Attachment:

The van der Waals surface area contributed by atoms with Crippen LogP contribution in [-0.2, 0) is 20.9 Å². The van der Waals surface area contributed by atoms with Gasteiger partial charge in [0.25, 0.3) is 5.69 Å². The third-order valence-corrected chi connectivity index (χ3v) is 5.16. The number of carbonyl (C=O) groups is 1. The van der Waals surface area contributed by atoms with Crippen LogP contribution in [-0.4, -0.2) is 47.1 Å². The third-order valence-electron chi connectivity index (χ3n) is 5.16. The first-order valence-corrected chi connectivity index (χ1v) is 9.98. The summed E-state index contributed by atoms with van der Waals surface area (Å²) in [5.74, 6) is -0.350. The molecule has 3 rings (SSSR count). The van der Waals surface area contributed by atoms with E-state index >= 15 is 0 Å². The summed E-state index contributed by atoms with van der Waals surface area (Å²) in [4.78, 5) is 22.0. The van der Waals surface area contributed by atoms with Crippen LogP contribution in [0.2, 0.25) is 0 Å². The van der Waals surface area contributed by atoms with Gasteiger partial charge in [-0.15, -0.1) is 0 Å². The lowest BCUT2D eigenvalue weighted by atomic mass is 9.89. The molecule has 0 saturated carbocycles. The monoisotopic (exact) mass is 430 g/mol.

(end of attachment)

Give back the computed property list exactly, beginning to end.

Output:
The van der Waals surface area contributed by atoms with Crippen LogP contribution in [-0.2, 0) is 20.9 Å². The van der Waals surface area contributed by atoms with Gasteiger partial charge in [0.25, 0.3) is 5.69 Å². The third-order valence-corrected chi connectivity index (χ3v) is 5.16. The number of carbonyl (C=O) groups is 1. The van der Waals surface area contributed by atoms with Crippen LogP contribution in [-0.4, -0.2) is 47.1 Å². The third-order valence-electron chi connectivity index (χ3n) is 5.16. The first-order valence-corrected chi connectivity index (χ1v) is 9.98. The summed E-state index contributed by atoms with van der Waals surface area (Å²) in [5.74, 6) is -0.350. The molecule has 3 rings (SSSR count). The van der Waals surface area contributed by atoms with E-state index >= 15 is 0 Å². The summed E-state index contributed by atoms with van der Waals surface area (Å²) in [4.78, 5) is 22.0. The van der Waals surface area contributed by atoms with Crippen LogP contribution in [0.2, 0.25) is 0 Å². The van der Waals surface area contributed by atoms with Gasteiger partial charge in [-0.15, -0.1) is 0 Å². The lowest BCUT2D eigenvalue weighted by atomic mass is 9.89. The molecule has 0 saturated carbocycles. The monoisotopic (exact) mass is 430 g/mol.